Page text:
Category: Archive

GAA may tweak sin bin rule

February 17, 2011

By Staff Reporter

While there are no complaints about the pick-up off the ground and only a few regarding the tee used by goalkeepers for the kick out, there has been widespread criticism of over use of the sin bin.
Players, who in the past got a yellow card for rough play are now sent to the so-called sin bin for 10 minutes. The rule is expected to be refined, with players probably getting a warning before being sent off.
However, according to Football Rules Task Force Chairman Tommy Moran, the new rules will be implemented in the upcoming National League.
“The sin bin will definitely be used for the League campaign, as will the other new rules,” Moran said. “The whole idea of an experiment is to find out more about something and I think it’s just a question of tidying up the approach to it. So we will be looking at the definitions of the rules and if they are not clear enough, then there is still time to change them before the start of the Leagues.”
The Hurling Task Force chairman, Nicky Brennan, said he feels that the changes will work better in hurling.
“I think there will be a lot less problems in hurling,” he said. “It’s still a physical game, but I think there’s less physical contact. To dispossess someone in football there is an element of pulling and dragging, but in hurling it’s more about the ball.”
The GAA’s head of games, Pat Daly, who has acted as secretary to both task forces, has no doubts that the new rules will help rid the games of dirty play.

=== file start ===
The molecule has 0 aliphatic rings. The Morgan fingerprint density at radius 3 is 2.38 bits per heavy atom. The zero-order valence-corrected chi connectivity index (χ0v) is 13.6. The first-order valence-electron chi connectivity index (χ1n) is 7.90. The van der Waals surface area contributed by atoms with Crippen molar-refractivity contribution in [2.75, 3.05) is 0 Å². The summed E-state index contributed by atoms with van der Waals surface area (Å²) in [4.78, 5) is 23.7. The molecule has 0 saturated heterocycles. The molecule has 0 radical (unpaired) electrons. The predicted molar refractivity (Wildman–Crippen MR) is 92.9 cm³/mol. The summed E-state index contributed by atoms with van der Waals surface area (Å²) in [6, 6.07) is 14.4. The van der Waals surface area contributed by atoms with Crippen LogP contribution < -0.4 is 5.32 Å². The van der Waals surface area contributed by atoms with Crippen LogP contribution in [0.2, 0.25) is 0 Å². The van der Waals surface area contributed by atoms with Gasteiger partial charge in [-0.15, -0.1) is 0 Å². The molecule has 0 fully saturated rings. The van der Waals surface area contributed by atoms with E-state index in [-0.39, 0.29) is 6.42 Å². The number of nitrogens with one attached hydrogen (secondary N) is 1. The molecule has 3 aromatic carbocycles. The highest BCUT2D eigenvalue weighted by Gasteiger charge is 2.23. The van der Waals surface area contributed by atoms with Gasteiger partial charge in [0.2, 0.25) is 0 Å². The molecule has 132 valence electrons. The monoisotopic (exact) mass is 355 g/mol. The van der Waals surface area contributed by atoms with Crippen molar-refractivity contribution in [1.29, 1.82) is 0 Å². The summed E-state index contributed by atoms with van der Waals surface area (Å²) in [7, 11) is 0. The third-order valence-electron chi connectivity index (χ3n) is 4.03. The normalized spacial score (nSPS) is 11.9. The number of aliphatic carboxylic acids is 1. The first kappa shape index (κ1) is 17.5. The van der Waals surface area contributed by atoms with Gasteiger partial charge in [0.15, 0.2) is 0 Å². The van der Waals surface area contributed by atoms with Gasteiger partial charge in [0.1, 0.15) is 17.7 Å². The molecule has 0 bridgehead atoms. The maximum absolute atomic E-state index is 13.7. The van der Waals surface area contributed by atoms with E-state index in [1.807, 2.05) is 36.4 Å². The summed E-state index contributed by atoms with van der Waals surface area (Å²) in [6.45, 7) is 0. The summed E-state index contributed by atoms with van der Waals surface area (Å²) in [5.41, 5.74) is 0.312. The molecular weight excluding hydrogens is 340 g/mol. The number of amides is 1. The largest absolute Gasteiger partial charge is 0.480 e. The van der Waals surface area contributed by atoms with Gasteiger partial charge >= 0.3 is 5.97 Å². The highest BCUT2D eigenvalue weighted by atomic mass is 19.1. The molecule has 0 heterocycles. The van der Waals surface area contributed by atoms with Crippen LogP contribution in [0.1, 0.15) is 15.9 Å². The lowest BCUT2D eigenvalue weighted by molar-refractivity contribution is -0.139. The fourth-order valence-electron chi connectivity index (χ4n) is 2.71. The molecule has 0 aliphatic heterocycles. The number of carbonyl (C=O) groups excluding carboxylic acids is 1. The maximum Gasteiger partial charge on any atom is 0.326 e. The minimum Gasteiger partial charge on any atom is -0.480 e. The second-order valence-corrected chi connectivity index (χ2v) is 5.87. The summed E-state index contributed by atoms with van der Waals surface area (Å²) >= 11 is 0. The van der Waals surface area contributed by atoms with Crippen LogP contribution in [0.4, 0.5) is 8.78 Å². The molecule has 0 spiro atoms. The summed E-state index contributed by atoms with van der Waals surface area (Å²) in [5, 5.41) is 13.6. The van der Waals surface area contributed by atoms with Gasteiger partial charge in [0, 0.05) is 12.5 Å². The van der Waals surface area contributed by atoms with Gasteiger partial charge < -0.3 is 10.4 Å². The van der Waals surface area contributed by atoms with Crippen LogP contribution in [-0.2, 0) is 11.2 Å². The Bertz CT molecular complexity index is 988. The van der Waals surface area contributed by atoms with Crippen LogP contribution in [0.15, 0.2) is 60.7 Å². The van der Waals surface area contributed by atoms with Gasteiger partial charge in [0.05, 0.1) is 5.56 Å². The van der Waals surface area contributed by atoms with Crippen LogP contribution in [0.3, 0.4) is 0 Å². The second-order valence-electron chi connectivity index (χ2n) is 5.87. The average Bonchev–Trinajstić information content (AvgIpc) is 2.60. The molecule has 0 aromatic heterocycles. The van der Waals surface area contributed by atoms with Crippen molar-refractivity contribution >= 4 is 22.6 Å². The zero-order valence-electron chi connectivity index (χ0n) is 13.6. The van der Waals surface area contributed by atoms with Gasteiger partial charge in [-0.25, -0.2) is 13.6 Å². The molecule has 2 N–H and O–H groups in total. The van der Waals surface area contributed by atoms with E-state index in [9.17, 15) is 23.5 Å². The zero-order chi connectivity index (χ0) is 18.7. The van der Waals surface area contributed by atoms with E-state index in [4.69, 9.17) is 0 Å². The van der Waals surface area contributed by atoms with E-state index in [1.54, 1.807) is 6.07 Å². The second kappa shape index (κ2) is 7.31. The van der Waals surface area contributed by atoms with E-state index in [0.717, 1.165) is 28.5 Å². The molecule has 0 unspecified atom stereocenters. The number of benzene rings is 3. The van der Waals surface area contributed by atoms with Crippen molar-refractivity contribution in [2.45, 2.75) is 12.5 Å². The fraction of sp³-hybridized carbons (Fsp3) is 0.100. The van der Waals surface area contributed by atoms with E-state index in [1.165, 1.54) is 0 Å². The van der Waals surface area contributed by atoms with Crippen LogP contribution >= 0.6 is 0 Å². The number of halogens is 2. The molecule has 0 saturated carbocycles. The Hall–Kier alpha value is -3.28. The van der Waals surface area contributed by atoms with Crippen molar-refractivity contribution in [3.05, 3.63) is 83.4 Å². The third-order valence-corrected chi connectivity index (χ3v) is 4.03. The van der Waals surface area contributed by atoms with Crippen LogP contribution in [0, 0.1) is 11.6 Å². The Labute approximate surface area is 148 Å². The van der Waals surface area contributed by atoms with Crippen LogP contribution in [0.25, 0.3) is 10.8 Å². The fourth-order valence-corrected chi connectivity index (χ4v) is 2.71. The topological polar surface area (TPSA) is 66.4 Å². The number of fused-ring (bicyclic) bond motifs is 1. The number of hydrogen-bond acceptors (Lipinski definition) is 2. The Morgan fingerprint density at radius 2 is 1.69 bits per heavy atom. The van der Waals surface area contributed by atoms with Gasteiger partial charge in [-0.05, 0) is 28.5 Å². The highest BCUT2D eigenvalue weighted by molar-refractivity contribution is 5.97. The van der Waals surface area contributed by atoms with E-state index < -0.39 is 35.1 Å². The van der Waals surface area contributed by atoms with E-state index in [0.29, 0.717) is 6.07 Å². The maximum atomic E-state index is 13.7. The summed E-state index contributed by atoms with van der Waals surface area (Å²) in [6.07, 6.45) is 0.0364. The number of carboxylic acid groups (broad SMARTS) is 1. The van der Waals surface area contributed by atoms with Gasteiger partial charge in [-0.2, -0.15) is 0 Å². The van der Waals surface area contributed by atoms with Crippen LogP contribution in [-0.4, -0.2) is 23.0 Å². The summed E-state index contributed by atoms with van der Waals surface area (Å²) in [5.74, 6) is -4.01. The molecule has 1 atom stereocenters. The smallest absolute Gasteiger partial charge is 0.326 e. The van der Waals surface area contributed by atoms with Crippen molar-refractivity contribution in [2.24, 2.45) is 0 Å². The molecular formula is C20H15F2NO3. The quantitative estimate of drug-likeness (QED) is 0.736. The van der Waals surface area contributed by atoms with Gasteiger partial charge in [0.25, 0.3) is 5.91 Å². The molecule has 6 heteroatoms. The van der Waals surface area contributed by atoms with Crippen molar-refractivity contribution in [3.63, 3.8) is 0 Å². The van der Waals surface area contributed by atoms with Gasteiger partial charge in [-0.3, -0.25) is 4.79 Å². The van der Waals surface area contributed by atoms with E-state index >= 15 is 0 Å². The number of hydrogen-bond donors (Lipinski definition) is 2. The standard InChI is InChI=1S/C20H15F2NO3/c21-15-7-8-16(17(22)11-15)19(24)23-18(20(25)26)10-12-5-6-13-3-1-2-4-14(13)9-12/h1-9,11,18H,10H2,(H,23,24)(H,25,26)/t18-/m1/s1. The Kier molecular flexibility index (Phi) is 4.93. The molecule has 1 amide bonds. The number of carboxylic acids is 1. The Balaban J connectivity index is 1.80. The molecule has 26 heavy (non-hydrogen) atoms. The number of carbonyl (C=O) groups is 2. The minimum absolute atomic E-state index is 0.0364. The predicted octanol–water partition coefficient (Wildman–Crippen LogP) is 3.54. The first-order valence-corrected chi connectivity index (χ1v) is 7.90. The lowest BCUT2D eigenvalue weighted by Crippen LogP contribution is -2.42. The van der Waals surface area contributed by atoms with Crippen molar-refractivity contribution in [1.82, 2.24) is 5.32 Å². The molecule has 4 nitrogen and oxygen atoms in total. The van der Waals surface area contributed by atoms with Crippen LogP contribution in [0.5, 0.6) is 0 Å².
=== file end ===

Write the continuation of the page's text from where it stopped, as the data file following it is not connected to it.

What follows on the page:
“The bottom line is that the GAA had to so something about the growing problems of indiscipline,” he said. “We’re in a situation were we have had a number of court cases in the past year, and the one thing players are saying to us is that something must be done about this off-the-ball stuff and body checking.
“So I think it would have been very irresponsible of us, considering the feedback we are getting and given the trends that are developing, not to do what we are doing. Ultimately, it’s up to delegates at Congress to accept or reject to the rules, but as least we are trying to get that fine balance in terms of rewarding the skilful player and that the cynical player doesn’t win out.”
Meanwhile, players and management are happy with the pick-up off the ground, while the only criticism of the tee for a kick out is that its use could prevent a quick kick out when the goalkeeper sees a colleague unmarked. But it’s good news for goalkeepers who have suffered groin injuries as a result of continuous kick outs.

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